Why Regulators May Toughen Leverage Ratio
by Donna Borak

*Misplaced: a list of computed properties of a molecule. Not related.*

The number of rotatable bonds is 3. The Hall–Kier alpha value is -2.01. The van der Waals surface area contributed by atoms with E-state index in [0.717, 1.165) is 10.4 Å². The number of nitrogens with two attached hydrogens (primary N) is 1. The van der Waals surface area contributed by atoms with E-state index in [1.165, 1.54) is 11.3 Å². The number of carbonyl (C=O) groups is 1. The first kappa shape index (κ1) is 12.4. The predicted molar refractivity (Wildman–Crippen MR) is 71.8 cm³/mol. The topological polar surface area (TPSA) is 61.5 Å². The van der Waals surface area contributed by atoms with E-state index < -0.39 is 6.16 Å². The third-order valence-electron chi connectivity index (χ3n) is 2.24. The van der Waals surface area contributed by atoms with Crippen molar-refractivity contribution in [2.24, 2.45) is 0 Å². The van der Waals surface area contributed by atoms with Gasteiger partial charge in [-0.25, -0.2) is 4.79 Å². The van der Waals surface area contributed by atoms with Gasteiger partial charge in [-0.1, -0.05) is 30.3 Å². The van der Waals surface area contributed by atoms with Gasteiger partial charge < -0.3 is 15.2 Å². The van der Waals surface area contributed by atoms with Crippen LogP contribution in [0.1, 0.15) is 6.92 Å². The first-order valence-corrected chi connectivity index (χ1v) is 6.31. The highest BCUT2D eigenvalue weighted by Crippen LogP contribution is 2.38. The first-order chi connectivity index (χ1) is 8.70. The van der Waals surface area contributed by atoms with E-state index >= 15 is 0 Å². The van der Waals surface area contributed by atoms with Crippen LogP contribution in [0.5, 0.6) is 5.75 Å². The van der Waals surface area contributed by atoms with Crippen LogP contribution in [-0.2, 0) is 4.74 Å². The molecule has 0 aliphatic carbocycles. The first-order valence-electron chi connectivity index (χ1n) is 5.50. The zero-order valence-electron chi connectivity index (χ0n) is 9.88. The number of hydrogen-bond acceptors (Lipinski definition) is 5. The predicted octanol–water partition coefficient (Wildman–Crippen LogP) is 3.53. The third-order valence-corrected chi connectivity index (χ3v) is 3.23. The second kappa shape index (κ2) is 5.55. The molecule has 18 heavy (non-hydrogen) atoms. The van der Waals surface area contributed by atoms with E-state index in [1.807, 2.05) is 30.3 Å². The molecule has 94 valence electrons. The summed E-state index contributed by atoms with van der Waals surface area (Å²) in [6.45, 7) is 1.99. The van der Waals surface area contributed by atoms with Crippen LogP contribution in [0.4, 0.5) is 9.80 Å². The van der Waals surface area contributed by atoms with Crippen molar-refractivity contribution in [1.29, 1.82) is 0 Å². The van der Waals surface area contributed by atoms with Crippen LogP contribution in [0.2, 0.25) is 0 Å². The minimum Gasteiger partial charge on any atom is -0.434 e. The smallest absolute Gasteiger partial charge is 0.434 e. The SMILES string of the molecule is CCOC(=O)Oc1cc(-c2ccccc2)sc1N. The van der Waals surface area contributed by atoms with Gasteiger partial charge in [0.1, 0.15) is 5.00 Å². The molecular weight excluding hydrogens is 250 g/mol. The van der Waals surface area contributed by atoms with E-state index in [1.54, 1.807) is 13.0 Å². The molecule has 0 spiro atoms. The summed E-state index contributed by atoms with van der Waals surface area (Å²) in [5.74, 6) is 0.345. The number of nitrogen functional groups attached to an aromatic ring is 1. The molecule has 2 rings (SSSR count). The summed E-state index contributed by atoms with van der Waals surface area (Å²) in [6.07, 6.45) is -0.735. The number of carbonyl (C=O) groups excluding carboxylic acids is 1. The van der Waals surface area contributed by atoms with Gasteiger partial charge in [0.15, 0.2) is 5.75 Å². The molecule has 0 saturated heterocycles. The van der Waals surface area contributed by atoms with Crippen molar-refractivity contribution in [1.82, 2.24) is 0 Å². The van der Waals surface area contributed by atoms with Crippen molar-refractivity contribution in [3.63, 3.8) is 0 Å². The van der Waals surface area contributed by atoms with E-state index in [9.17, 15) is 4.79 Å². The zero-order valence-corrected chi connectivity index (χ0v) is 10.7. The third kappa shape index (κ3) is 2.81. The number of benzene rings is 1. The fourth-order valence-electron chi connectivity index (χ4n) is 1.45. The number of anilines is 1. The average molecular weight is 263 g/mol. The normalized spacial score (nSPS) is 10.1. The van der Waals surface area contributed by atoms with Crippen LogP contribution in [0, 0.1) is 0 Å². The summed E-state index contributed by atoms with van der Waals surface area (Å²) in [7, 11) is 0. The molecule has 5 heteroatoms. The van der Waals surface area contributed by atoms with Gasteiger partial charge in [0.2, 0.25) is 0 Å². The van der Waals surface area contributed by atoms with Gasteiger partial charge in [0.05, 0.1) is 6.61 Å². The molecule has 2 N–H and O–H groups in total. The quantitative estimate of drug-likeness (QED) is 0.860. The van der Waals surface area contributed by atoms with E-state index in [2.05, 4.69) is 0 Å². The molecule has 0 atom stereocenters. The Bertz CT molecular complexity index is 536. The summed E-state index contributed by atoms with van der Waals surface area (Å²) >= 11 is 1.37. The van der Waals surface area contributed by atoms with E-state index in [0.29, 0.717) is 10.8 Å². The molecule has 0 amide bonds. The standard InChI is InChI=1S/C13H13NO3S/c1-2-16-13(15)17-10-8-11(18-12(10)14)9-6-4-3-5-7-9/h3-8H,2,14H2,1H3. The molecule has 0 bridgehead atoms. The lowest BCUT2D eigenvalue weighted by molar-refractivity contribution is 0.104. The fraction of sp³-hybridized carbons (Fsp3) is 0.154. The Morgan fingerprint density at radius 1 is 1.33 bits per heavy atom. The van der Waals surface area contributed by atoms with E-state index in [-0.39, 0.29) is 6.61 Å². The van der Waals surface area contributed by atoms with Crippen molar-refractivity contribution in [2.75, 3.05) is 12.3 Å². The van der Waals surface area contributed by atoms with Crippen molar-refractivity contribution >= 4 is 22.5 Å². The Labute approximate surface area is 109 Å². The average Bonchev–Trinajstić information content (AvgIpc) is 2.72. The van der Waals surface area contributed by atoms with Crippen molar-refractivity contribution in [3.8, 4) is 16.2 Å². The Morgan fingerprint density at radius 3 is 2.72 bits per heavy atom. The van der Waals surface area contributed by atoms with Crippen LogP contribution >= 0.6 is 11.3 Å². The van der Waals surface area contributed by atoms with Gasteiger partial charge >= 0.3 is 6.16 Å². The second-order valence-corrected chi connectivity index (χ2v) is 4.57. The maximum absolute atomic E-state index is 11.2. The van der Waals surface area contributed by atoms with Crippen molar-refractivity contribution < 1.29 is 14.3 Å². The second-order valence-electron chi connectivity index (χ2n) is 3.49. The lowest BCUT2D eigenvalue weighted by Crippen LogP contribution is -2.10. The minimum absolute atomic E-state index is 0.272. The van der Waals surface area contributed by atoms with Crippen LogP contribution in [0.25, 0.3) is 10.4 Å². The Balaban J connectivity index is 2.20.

International regulators’ decision to ease a final global leverage ratio will force the U.S. agencies to decide if they will follow suit – and could cause them to make the domestic version of the ratio even tougher. The Basel Committee on Banking Supervision on Sunday made several concessions to the world’s biggest banks by changing how financial institutions treat derivatives and repurchase agreements. Such modifications impact a key part of the leverage ratio calculation: the denominator of certain bank exposures. U.S. regulators’ decision is two-fold. First they must decide whether they will incorporate changes on how banks will calculate their exposure to repos and derivatives. Secondly, they must decide whether they should modify the actual leverage ratio from their July proposal to account for the difference in how they calculate the denominator. It’s unclear how regulators will proceed, but some lawmakers were already urging regulators not to ease up. “The Basel leverage framework is an appropriate rule, not a ‘watered down’ one as many will allege,” said Karen Shaw Petrou, a managing partner at Federal Financial Analytics Inc. “Netting reduces risks when done right and rules should recognize risk reduction incentives.”